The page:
Mr Peanut is a dark look at marriage, after the honeymoon period, when sometimes the person you have pledged your life to is the person that you can't stand the most. David Pepin is working on a novel, which at some stages appears to be the novel that you're actually reading, and its never very clear if he's writing about the way things actually happened, or the way he wishes that they would have happened. He writes about fantasizing of all the different ways his wife could die, with one notable example being Alice choking to death on a peanut... which brings us back to the start. Another thread of the tale involves Mr Pepin hiring a mysterious hit man to kill Alice, known only as Mobius, but then changing his mind and trying to prevent Mobius from completing the job. In another link back to the main story, Mobius the hitman is arrested, and will only talk to Detective Sheppard, constantly questioning him about the circumstances of his late wife Marion's death. This is a re-telling of the real life story of Sam Sheppard, who was convicted and then later acquitted of the Marion Sheppard's murder.

I found the structure of the book fairly complex, the shifts between reality and fiction can take a bit of getting used to, but I really enjoyed the book. Its one of the very few books that i wanted to re-read as soon as I had finished it, which I think says a lot about a story. The narrative thread draws you along, and ratchets up the tension until you can't wait to find out what is going to happen at the end! As you can probably tell from this review, I find this book hard to describe, but I would urge everyone to please give it a try, it may lead you into places you would never expect! I give this book four stars, as I feel this will be a regular re-read for me! If you have read it, (or if you are now planning to), please leave me a comment and tell me your thoughts!!

Monday, 31 January 2011

Brighton Rock, by Graham Greene

I've heard of this book, and of Graham Greene, quite a few times over the years, but it had never quite grabbed my interest enough to pick up and read - I've always got a long list of other books waiting to be read! However, I saw that the film adaptation was due to come out, and when discussing it with my friend, she said that she had read the book and it turned out to be one of the best books she'd ever read. That intrigued me, so I decided to read the book before the film came out... and I'm SO glad I did.

The story is set in the 30's, revolving around a cast of characters in Brighton, who are brought together as part of a larger story arc. Its very cinematic in style, changing from scene to scene very quickly, which I think will be adapted to film very well.

The story revolves around Pinkie Brown, a 17 year old who has elected himself leader of a gang in Brighton after the previous leader has been murdered, after being betrayed by a journalist called Hale. In order to take revenge, Pinkie murders Hale, and arranges an alibi to protect himself and the rest of the gang. Unfortunately for Pinkie, this murder and its consequences cause a spiral into a desperate situation, forcing him to take ever more desperate measures to cover up his original murder. Rose, an innocent young girl, is also dragged into the nightmare, as the only person who could ruin the gang's alibi. In order to prevent her from revealing anything incriminating, Pinkie is forced to marry her, as wives cannot give evidence against their husbands in a court of law. Ida Arnold is Pinkie's nemesis in this tale, slowly piecing together the circumstances of the murder and attempting to bring Pinkie to justice and save Rose from her sociopathic husband.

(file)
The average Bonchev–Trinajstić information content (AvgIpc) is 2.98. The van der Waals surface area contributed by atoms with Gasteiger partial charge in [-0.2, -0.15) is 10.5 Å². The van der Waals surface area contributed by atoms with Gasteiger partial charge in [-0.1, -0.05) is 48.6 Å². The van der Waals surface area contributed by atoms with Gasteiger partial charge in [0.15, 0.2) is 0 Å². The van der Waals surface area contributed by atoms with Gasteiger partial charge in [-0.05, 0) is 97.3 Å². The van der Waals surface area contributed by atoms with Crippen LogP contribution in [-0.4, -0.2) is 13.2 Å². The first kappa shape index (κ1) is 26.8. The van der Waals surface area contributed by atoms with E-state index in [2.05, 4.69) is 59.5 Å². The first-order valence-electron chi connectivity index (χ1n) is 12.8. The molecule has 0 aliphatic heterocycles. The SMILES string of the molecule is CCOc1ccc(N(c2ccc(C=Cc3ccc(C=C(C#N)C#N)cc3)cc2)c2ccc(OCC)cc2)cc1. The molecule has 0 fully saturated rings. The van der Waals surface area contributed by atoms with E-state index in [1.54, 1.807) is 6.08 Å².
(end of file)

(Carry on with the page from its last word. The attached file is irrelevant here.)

The story of Pinkie's struggle to keep control and how actions and their consequences can ripple out and touch the lives of many unrelated people is fascinating. In the process of setting up his gang's alibi, Pinkie and some of his men come into contact with Rose at Snow's, the restaurant where she works. Ida Arnold happened to meet Hale shortly before he is murdered by Pinkie, and is driven to seek out the truth by her utter belief that he came to harm because she didn't stay with him. After Ida realises who is behind the murder, she relentlessly pursues Pinkie, asking questions and slowly closing the net around him, which pushes him into extreme behaviour as he tries to rescue his situation.

I found the most intriguing character to be Rose. Seemingly innocent, I think she was actually very ambiguous. Its never quite clear exactly how much she knows about the murder, or if she realises how vital her knowledge of the murder is. There are several moments throughout the book that make me believe that she is much more aware than she lets on, but allows the marriage to proceed because she has truly fallen in love with Pinkie. Its also interesting as Pinkie hates her throughout the book, but I think that is due to the similarities he sees between their backgrounds and upbringing, and that Pinkie maybe sees a lot of himself in Rose. There are moments when he appears to start caring for her, but they are overshadowed by his own determination to be in absolute control at all costs.

The tension in the book in fantastic, with an ominous building and building of suspense until the shocking finale. This is a fantastic book, and can easily stand next to any contemporary writing with regards to characterisation, plot, and pacing. Its a fairly short read - it was under 200 pages on my ereader - but I thoroughly enjoyed it, and plan to re-read, and look out some more Graham Greene novels in the future! A solid four stars from me, its a very very good book, and I'm looking forward to seeking out more Graham Greene in the future.